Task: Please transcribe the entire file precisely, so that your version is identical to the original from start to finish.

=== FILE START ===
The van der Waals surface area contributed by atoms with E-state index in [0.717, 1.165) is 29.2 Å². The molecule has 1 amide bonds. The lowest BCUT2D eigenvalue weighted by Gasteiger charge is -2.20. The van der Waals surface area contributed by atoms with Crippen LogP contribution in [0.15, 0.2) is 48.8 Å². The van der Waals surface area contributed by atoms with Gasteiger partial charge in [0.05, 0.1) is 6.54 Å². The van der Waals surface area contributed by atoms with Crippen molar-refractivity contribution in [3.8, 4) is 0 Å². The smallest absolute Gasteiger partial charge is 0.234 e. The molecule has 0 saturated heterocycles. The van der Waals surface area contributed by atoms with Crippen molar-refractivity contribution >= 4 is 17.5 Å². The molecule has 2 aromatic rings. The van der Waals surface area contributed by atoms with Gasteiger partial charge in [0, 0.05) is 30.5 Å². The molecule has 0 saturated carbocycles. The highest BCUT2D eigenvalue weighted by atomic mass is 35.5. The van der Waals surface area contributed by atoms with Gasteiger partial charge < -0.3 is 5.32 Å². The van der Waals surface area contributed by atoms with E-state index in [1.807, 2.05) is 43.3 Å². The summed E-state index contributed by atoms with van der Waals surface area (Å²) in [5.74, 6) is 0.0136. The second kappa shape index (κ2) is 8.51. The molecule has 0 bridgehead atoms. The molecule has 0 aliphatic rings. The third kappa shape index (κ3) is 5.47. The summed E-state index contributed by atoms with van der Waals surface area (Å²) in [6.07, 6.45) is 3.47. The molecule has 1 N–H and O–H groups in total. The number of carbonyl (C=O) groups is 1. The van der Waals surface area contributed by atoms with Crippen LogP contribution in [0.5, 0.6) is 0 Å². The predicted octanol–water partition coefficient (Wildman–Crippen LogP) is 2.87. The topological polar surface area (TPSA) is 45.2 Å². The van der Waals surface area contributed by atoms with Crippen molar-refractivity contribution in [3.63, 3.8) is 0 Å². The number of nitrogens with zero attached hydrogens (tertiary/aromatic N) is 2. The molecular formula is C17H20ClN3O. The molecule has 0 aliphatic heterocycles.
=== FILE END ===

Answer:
The van der Waals surface area contributed by atoms with E-state index in [0.717, 1.165) is 29.2 Å². The molecule has 1 amide bonds. The lowest BCUT2D eigenvalue weighted by Gasteiger charge is -2.20. The van der Waals surface area contributed by atoms with Crippen LogP contribution in [0.15, 0.2) is 48.8 Å². The van der Waals surface area contributed by atoms with Gasteiger partial charge in [0.05, 0.1) is 6.54 Å². The van der Waals surface area contributed by atoms with Crippen molar-refractivity contribution in [3.8, 4) is 0 Å². The smallest absolute Gasteiger partial charge is 0.234 e. The molecule has 0 saturated heterocycles. The van der Waals surface area contributed by atoms with Crippen molar-refractivity contribution >= 4 is 17.5 Å². The molecule has 2 aromatic rings. The van der Waals surface area contributed by atoms with Gasteiger partial charge in [0, 0.05) is 30.5 Å². The molecule has 0 saturated carbocycles. The highest BCUT2D eigenvalue weighted by atomic mass is 35.5. The van der Waals surface area contributed by atoms with Gasteiger partial charge < -0.3 is 5.32 Å². The van der Waals surface area contributed by atoms with E-state index in [1.807, 2.05) is 43.3 Å². The summed E-state index contributed by atoms with van der Waals surface area (Å²) in [5.74, 6) is 0.0136. The second kappa shape index (κ2) is 8.51. The molecule has 0 bridgehead atoms. The molecule has 0 aliphatic rings. The third kappa shape index (κ3) is 5.47. The summed E-state index contributed by atoms with van der Waals surface area (Å²) in [6.07, 6.45) is 3.47. The molecule has 1 N–H and O–H groups in total. The number of carbonyl (C=O) groups is 1. The van der Waals surface area contributed by atoms with Crippen LogP contribution in [0.5, 0.6) is 0 Å². The predicted octanol–water partition coefficient (Wildman–Crippen LogP) is 2.87. The topological polar surface area (TPSA) is 45.2 Å². The van der Waals surface area contributed by atoms with Crippen molar-refractivity contribution in [3.63, 3.8) is 0 Å². The number of nitrogens with zero attached hydrogens (tertiary/aromatic N) is 2. The molecular formula is C17H20ClN3O. The molecule has 0 aliphatic heterocycles.